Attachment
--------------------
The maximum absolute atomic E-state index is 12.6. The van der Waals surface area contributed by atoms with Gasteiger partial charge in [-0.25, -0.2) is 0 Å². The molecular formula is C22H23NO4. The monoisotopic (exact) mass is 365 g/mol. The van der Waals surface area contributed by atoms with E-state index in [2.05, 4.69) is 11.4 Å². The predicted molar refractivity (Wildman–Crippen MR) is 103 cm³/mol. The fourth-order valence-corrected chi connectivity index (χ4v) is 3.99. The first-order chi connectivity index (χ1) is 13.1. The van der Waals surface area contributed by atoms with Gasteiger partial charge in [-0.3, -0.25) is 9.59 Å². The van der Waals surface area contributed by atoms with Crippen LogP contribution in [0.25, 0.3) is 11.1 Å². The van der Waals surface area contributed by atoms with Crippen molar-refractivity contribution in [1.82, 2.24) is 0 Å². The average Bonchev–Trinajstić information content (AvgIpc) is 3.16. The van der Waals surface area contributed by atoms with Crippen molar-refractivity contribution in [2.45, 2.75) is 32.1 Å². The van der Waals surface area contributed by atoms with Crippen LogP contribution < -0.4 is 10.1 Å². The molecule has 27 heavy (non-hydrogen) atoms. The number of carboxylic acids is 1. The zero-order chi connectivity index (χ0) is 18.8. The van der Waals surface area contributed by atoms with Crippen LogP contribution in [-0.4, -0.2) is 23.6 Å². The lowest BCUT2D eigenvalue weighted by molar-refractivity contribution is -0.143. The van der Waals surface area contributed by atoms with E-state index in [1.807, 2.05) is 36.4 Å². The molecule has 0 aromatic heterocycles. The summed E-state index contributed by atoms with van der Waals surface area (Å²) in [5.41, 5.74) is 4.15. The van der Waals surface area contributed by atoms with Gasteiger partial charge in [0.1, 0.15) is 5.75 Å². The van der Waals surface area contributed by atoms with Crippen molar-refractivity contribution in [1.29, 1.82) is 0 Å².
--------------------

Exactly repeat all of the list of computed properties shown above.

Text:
The maximum absolute atomic E-state index is 12.6. The van der Waals surface area contributed by atoms with Gasteiger partial charge in [-0.25, -0.2) is 0 Å². The molecular formula is C22H23NO4. The monoisotopic (exact) mass is 365 g/mol. The van der Waals surface area contributed by atoms with E-state index in [2.05, 4.69) is 11.4 Å². The predicted molar refractivity (Wildman–Crippen MR) is 103 cm³/mol. The fourth-order valence-corrected chi connectivity index (χ4v) is 3.99. The first-order chi connectivity index (χ1) is 13.1. The van der Waals surface area contributed by atoms with Gasteiger partial charge in [-0.3, -0.25) is 9.59 Å². The van der Waals surface area contributed by atoms with Crippen LogP contribution in [0.25, 0.3) is 11.1 Å². The van der Waals surface area contributed by atoms with Crippen molar-refractivity contribution in [1.82, 2.24) is 0 Å². The average Bonchev–Trinajstić information content (AvgIpc) is 3.16. The van der Waals surface area contributed by atoms with Crippen molar-refractivity contribution in [2.45, 2.75) is 32.1 Å². The van der Waals surface area contributed by atoms with Crippen LogP contribution < -0.4 is 10.1 Å². The molecule has 27 heavy (non-hydrogen) atoms. The number of carboxylic acids is 1. The zero-order chi connectivity index (χ0) is 18.8. The van der Waals surface area contributed by atoms with Crippen LogP contribution in [-0.4, -0.2) is 23.6 Å². The lowest BCUT2D eigenvalue weighted by molar-refractivity contribution is -0.143. The van der Waals surface area contributed by atoms with E-state index in [1.807, 2.05) is 36.4 Å². The molecule has 0 aromatic heterocycles. The summed E-state index contributed by atoms with van der Waals surface area (Å²) in [5.41, 5.74) is 4.15. The van der Waals surface area contributed by atoms with Gasteiger partial charge in [0.1, 0.15) is 5.75 Å². The van der Waals surface area contributed by atoms with Crippen molar-refractivity contribution in [1.29, 1.82) is 0 Å².